Yakov Smirnoff knows what it is to be a true American patriot.
The Russian comedian, who immigrated to the United States in 1977, has a deep love for his adopted country. He is known for his signature tag line: “What a country!” But through the years he has put his heart and his money where his mouth is.
Yakov is a talented artist. Many of his paintings pay homage to the U.S.A. Not many people know that in the wake of the tragedy of September 11, 2001, Yakov spent a very large amount of his own time and money to produce and put into place a huge artistic memorial overlooking the site of the Twin Towers that had gone down. He did it anonymously because his name is associated with laughter, but he wanted to express solemnity and reverence at the tragedy, as well as his own hope and love for America.
You might think I’m giving a plug to his one-man show that we saw recently in Branson, Missouri. You’d be right. As they say in online product reviews, “Yes, I would recommend this to a friend.” Along with a generous dose of entertainment, his show offers some good advice about building strong relationships with the ones you love. (Would you believe laughter is a key?) Optimism about America comes through strongly.
A caveat here: there was sexual innuendo in some of his jokes that I felt was unnecessary. I attributed this to the fact that our backgrounds are very different and that many in the entertainment industry seem to expect this of comedians. After my initial reaction (“Is blue ‘humor’ really necessary for such a talented man?”), I tried to look deeper into the ideas he was expressing and their motivations.
He reminded me of some of the reasons I am grateful for the country where I was born and where I live.
Over the past few months, Mrs. S. and I have had some great opportunities to appreciate the words: “O beautiful for spacious skies, for amber waves of grain, for purple mountain majesties above the fruited plain . . . .” We’ve seen them in Montana, Idaho, Wyoming, Nebraska, Iowa, Kansas, and Missouri. During my lifetime, I have been blessed with the opportunity to visit six continents. But never have I seen anything to match the beauties of my home country.
Then there is freedom to choose our leaders. In our own home state and in the Midwest this fall, we saw hotly contested, sometimes vicious election campaigns with charges of indifference to voters, malfeasance, even criminality in office. The acrimony was painful. But in this country we have viable choices of candidates who may share our personal philosophies. I am reminded that there are literally billions of people on the earth who enjoy no such choices. I have lived in countries where the outcome of elections is always a foregone conclusion—or where there are no elections at all.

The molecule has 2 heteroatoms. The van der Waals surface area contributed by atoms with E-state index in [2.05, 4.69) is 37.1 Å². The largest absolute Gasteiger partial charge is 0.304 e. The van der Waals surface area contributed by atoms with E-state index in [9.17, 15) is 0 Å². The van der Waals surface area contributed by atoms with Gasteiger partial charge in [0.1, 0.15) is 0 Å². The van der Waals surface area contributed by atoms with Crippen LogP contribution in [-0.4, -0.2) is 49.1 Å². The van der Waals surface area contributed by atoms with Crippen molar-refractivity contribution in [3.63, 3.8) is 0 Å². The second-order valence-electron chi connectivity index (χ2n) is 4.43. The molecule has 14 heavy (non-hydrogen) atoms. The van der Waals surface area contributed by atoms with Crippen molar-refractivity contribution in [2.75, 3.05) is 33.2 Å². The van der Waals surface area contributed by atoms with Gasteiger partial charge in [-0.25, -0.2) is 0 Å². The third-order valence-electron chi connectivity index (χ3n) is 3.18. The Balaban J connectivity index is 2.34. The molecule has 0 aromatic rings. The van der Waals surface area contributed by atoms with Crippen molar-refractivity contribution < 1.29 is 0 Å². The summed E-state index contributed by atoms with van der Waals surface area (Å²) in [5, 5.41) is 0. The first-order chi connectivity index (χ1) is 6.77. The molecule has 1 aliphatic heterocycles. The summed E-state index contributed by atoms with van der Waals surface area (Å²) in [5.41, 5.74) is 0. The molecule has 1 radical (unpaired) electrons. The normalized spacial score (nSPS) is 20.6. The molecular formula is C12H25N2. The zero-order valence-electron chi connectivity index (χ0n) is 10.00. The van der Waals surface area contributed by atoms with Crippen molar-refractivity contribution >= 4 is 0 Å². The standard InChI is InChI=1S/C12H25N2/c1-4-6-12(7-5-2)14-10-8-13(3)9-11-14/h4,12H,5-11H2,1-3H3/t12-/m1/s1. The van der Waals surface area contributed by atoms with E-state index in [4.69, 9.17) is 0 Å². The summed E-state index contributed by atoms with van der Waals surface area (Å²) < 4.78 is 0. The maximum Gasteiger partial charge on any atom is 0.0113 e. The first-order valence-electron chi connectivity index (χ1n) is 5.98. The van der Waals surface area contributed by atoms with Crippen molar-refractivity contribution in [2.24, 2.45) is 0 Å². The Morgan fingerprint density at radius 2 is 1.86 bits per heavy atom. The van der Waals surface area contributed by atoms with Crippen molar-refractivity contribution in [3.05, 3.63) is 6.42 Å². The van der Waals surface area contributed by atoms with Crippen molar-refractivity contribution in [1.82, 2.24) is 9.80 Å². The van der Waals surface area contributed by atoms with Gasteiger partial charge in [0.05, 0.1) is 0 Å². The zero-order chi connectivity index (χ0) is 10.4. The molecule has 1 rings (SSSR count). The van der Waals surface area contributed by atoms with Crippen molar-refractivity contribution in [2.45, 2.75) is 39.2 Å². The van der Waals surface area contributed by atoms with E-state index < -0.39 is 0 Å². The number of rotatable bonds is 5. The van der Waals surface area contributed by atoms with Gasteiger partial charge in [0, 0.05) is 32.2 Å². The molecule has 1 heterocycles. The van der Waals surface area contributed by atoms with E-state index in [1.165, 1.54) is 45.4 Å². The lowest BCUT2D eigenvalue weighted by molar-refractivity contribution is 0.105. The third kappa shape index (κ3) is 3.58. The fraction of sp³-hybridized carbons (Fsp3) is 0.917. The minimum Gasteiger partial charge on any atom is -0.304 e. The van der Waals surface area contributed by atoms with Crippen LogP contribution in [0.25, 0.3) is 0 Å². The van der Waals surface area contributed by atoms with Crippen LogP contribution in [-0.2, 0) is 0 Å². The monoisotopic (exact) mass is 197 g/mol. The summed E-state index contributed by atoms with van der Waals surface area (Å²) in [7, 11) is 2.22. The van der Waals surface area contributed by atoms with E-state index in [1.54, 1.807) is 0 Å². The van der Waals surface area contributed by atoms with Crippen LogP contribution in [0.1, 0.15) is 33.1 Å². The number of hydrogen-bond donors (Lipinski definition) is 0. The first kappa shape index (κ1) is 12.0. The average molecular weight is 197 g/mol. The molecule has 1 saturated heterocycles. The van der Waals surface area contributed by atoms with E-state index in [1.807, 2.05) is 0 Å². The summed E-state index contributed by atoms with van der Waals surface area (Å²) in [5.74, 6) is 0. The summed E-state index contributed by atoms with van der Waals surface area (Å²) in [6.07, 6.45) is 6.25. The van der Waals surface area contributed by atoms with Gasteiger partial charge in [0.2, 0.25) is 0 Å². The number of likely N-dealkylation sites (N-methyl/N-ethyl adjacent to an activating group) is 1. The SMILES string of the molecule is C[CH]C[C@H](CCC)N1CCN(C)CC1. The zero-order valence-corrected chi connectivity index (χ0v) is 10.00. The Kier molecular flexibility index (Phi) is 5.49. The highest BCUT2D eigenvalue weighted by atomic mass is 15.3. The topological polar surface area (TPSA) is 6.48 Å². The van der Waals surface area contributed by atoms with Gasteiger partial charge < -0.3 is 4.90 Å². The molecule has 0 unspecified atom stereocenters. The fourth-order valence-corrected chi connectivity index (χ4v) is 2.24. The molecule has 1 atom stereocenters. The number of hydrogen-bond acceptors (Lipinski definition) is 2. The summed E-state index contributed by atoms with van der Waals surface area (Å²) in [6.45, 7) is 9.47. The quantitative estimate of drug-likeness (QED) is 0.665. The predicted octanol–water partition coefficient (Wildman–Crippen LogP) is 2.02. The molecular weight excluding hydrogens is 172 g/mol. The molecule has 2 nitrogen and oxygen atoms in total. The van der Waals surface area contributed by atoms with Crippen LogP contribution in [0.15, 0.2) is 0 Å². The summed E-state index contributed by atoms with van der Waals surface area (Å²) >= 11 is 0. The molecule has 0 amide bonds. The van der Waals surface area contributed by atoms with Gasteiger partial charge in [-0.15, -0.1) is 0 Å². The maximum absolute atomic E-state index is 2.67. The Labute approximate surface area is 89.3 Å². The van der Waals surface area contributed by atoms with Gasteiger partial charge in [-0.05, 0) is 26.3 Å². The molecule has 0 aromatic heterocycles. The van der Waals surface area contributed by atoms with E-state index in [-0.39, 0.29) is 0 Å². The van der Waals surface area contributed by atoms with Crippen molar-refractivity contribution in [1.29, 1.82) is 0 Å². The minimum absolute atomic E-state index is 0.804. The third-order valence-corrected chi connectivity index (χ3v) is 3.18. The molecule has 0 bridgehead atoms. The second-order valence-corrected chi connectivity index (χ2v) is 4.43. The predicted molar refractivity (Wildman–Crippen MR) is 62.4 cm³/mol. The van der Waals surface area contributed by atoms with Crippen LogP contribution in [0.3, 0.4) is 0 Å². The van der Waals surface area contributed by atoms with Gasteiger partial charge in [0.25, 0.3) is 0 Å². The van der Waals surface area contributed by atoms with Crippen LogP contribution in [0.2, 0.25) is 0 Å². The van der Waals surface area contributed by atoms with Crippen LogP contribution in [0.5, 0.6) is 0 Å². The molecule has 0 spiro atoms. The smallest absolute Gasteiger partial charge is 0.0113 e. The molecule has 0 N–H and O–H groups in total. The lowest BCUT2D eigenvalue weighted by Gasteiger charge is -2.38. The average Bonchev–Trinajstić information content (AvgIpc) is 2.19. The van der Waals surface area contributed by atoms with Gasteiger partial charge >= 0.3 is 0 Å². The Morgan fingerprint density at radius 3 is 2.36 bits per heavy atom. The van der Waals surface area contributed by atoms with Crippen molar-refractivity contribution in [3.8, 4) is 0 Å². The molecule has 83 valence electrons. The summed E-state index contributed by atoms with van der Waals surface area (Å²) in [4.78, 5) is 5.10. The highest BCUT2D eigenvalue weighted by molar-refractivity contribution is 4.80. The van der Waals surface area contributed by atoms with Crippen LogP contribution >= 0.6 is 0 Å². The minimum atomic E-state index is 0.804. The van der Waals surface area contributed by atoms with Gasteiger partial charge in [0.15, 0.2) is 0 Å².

We live comparatively secure lives here. Mrs. S. and I spent 18 of the last 24 months living in Central America. For a hobbyist photographer like me, there were opportunities to see beautiful, fascinating things I loved to photograph. And yet I often dared not carry sophisticated camera equipment that would have allowed me to make photographs or video of the quality I desired. Carrying it in some areas could have put our lives or safety in jeopardy. We drove a car with tinted windows that prevented would-be robbers or kidnappers from seeing who was in the vehicle, or how we might be dressed. It was a blessing to come home to our country and be able to move about freely without worrying about malevolent, greedy eyes around us.
There are many people in the world who hate our country, who would like to destroy it. Why? Because in this country we have choices. We do not have to live the way they dictate. Worse, people who live under their rule are able to see or sense the differences, and they long to enjoy the freedoms Americans have. That makes this country a threat to the power of terrorists and other would-be dictators. The United States of America is seen as the hope of something better. That in itself is a blessing to the world.
It is something that an art professor-turned-comedian saw decades ago living with his parents in an overcrowded apartment in the Soviet Union. He saw hope in a new home across the ocean. Now he teaches in his theater show that we all see that which we seek. If we look for hope and optimism, we will find it. And it is much easier to find in this country than almost anywhere else in the world.
So my hat’s off to you, Mr. Smirnoff. You’re right about this place: “What a country!”